Makerspace is a constructive and constructionist movement that is taking the world by storm. Imagine DIY meets education. Makerspace is not only a hackshop where you can go to learn how to use an arc welder for the afternoon, but an educational concept as well. A makerspace presents readily-available materials that can act as a provocation for inquiry, as well as modern technology and items to invent with.
A place where people can come together to use, and learn to use, materials. Makerspaces promote learning through play and can be created in a classroom, a library or even in a stand-alone building. The important idea is that it is a place that can be used for a range of activities with changing and flexible educational goals and creative purposes.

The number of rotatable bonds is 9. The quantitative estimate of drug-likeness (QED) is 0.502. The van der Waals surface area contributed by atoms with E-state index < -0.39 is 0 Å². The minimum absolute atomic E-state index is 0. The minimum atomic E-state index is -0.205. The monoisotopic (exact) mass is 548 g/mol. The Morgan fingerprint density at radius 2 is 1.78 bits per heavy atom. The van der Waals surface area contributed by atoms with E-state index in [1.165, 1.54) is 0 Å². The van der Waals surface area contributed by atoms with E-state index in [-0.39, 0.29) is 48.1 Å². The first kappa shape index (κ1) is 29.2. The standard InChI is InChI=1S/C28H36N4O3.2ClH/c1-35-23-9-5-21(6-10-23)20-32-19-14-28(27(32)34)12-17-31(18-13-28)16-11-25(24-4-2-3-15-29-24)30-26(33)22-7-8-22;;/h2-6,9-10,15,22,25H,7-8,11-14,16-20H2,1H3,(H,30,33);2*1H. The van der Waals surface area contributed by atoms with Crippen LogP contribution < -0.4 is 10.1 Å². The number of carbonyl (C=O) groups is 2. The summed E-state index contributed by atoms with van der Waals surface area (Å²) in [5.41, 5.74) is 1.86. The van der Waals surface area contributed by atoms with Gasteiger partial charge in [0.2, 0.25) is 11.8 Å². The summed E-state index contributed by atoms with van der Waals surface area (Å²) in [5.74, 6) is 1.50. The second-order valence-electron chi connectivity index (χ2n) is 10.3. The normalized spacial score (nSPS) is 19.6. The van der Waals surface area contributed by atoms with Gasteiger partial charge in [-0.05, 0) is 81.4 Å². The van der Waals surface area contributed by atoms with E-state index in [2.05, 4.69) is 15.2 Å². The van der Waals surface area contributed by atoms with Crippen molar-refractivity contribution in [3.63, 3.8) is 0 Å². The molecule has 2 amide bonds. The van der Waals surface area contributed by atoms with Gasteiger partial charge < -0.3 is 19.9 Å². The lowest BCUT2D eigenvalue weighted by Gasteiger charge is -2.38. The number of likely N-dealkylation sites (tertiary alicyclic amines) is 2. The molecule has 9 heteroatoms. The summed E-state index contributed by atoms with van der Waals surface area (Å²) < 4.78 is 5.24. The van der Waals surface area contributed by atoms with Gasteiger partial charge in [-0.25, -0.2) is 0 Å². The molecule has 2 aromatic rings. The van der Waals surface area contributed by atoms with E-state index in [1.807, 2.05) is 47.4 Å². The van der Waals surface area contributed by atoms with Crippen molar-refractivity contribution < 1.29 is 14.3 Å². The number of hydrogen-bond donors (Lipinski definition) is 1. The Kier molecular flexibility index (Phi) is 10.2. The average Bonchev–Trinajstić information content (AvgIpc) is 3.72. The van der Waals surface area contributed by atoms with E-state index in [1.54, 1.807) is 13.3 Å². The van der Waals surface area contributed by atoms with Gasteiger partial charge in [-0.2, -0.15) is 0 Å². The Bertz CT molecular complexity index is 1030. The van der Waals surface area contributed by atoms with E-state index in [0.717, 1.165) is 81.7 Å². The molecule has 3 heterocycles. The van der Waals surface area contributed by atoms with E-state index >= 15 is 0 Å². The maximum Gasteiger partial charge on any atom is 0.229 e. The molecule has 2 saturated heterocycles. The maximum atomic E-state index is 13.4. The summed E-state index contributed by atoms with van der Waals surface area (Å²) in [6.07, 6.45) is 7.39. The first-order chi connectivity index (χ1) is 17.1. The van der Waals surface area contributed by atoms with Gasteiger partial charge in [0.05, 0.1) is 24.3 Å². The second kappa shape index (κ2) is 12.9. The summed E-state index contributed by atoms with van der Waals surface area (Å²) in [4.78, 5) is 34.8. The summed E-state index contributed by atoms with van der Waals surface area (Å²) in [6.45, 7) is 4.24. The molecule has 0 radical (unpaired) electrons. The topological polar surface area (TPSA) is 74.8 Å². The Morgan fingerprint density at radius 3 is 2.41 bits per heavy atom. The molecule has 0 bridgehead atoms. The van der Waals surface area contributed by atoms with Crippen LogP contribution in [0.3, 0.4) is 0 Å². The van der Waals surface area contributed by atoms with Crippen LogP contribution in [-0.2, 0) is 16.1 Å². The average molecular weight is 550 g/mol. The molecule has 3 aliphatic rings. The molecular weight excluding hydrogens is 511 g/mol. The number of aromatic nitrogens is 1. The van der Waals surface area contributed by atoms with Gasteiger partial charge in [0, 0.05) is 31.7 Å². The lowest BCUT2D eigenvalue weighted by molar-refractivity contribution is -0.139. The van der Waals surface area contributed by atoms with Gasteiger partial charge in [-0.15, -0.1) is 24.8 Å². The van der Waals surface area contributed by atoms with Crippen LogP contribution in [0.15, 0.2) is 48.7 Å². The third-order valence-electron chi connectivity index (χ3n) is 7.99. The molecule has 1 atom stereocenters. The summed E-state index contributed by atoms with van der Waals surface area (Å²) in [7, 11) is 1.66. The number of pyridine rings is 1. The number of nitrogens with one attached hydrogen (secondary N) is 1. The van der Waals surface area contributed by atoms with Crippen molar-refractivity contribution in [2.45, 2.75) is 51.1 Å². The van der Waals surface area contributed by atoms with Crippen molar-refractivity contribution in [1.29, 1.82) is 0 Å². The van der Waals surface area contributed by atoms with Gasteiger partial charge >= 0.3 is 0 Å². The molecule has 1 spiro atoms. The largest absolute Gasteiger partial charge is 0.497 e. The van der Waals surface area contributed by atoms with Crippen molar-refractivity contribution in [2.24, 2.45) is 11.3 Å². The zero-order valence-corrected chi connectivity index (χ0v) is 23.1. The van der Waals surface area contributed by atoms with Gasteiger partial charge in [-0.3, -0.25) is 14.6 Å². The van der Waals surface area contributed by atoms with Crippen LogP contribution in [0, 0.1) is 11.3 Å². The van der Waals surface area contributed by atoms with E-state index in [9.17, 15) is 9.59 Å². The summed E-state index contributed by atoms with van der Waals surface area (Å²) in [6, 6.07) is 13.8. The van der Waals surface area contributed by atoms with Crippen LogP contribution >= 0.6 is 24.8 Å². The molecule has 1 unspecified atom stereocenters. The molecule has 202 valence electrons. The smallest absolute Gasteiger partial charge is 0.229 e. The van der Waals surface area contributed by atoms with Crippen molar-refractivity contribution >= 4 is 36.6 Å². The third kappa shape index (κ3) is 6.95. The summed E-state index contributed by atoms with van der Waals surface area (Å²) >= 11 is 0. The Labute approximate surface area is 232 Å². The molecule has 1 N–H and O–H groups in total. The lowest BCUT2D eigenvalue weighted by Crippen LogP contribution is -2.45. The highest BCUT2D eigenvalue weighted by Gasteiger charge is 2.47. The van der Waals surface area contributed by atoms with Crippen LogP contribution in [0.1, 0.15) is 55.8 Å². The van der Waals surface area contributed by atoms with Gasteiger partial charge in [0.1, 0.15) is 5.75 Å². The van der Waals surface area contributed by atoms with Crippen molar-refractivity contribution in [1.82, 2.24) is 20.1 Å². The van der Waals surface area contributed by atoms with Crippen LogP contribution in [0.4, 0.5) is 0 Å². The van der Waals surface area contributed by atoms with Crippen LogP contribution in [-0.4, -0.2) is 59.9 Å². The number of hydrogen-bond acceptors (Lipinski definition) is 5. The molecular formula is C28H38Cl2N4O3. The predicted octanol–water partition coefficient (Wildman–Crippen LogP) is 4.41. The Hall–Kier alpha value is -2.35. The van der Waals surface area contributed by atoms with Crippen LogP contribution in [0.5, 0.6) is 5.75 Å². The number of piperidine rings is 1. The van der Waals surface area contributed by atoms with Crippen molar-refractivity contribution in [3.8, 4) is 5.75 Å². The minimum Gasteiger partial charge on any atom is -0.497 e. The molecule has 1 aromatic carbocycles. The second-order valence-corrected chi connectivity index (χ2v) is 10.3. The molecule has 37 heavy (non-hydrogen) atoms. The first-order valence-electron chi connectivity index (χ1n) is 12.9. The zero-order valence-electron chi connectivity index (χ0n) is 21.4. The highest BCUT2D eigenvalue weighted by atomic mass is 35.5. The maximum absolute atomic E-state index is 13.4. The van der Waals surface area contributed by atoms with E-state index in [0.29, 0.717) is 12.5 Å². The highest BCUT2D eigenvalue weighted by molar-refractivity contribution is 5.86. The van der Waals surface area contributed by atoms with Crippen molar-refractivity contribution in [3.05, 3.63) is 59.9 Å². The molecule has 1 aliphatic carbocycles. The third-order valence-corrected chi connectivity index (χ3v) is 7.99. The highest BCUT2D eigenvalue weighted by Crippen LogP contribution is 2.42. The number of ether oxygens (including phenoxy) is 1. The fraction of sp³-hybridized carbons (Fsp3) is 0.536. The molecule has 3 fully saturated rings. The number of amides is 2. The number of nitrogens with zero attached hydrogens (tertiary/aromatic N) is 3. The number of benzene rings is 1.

A makerspace can be as high-tech or low-tech as desired. The important factor is to provide a safe, collaborative environment. Furniture and equipment should be flexible and durable, enabling student-teacher movement and task-transitioning. Furnishings should also allow for enhanced organization of various objects (e.g. peg boards for hanging tools). If your makerspace is high-tech, furnishings should provide options to charge tools and devices.
There are plenty of reasons why teachers would want a makerspace in their classrooms. Once we understand that a makerspace isn’t limited to certain materials, it gets easier to see how a makerspace could be incorporated into any classroom.